No Knead Bread


The smell of bread is intoxicating. The process of making bread by hand can be daunting. The yeast. The kneading. The waiting. I know I was hesitate to try working with yeast. In the past I haven’t had much success.

Since my bread maker died a couple of years ago, we had been buying LaBrea bread from the grocery store since we like good bread. And it is good bread though it has was becoming expensive to buy. I had a 50-mile roundtrip to buy the bread and it cost about $4.00 per loaf. Something had to change especially since I should be capable of making bread when I can make cakes, pies, and tarts.

So I’ve been making bread using this no-knead recipe for about six-months now and for the most part it is fail proof. The key to the success is the proofing process and a cast iron enameled Dutch oven.

I’ll be honest this method does take time so be prepared. Being that I run my business from home, I can be flexible in making this bread. For those without a flexible schedule this is a weekend endeavor. That all said, the process is worth it given the bread perfection at the end.

It is four ingredients: flour, yeast, salt, and water. That’s it. I use bread flour, but you can use all-purpose flour in a pinch. To make this really cost effective, I buy my bread flour in bulk from Sam’s Club and store it a big dog food container with a lid. I’ve lost track of how many loaves I’ve made with my 25 pound bag (cost about $9.00 at Sam’s) of flour and I’m not even half way yet.

Ready to make some bread?

No Knead Bread Recipe



No Knead Bread Recipe Ingredients

  • 6 cups of bread flour
  • 1/2 teaspoon of yeast
  • 2 1/2 teaspoons of table salt
  • 2 2/3 cups cool tap water



No Knead Bread Dough

No Knead Bread 1st Proof

  • Place the first three ingredients in a mixing bowl. You can mix the dough by hand. I preferred to use a stand mixer with a dough attachment. Mix until blended.
  • Add the water mixing until a sticky dough forms. It may take awhile. You may have to add more flour or water depending on what is happening with the dough. Be very conservative when adding more flour or water.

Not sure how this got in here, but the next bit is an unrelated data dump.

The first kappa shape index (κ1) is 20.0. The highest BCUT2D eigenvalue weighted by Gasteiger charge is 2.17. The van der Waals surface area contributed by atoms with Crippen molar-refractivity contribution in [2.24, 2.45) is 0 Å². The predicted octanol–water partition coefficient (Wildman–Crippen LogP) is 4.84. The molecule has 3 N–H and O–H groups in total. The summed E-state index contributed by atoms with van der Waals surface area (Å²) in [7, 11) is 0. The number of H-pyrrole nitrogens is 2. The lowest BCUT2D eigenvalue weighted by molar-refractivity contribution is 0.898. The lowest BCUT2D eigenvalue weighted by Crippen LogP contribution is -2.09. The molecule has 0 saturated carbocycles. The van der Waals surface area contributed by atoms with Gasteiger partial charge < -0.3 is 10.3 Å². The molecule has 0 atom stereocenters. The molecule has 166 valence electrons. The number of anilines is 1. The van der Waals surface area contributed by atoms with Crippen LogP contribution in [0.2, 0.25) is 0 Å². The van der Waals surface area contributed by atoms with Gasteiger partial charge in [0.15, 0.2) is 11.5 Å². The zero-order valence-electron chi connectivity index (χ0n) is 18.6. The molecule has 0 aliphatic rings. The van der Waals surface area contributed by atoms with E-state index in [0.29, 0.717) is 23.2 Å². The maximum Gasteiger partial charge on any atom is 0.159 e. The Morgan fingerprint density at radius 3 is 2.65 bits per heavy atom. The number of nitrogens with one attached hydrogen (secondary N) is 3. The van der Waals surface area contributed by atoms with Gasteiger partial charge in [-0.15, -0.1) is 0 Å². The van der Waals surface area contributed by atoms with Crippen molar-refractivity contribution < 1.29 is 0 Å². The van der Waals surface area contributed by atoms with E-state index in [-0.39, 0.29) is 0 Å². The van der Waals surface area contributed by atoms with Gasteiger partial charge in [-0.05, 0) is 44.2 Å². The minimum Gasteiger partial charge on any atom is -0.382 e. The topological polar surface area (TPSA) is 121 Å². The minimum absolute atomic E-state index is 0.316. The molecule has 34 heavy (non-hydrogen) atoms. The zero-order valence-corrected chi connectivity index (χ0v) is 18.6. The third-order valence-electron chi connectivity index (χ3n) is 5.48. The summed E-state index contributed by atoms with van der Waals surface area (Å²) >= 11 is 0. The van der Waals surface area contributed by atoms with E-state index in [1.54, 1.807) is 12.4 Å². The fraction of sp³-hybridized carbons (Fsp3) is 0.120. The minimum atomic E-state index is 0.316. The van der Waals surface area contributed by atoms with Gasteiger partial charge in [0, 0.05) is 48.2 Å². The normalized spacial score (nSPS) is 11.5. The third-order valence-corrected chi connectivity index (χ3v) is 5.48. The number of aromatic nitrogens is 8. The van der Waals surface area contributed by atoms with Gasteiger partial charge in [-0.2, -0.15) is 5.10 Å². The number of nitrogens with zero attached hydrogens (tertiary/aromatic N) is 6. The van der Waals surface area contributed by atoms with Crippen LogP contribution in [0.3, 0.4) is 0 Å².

• Place dough in a large mixing bowl covering with cling wrap and let proof for 10-12 hours. Don’t worry about leaving it out. I place in on the stove top and have it sit there. Once it turns a little gray and bubblies then it is done and ready for the second proof.
  • Turn the dough onto a floured surfaced and knead into a ball with floured hands. Only do it two or three times.
  • Transfer with flour to parchment paper. I prefer to use parchment paper over a towel since the dough is less likely to stick to the paper then the towel. Seal up the paper and let the dough proof for another two hours.
  • Around 1 1/2 hours into the second proofing, place the Dutch oven in the oven and pre-heat the oven to 425F.
  • Take the Dutch oven out and roll the dough into it. Please be careful not to burn yourself. This bread will have character depending on how good (or bad) you are flipping it in there.
  • Place back into the oven with lid on and bake for 40 minutes. Remove the lid and bake 10 minutes more.
  • Cool the bread completely. And I mean completely. Cutting the bread when it is warm is ruin the airy texture. Trust me the wait is worth it.


My bread schedule varies. What I mostly try to do is start the process first thing in the morning and by the evening I can bake bread then cool it by bedtime. Next morning we have fresh bread. The Dutch oven is perfect to keep the bread fresh.


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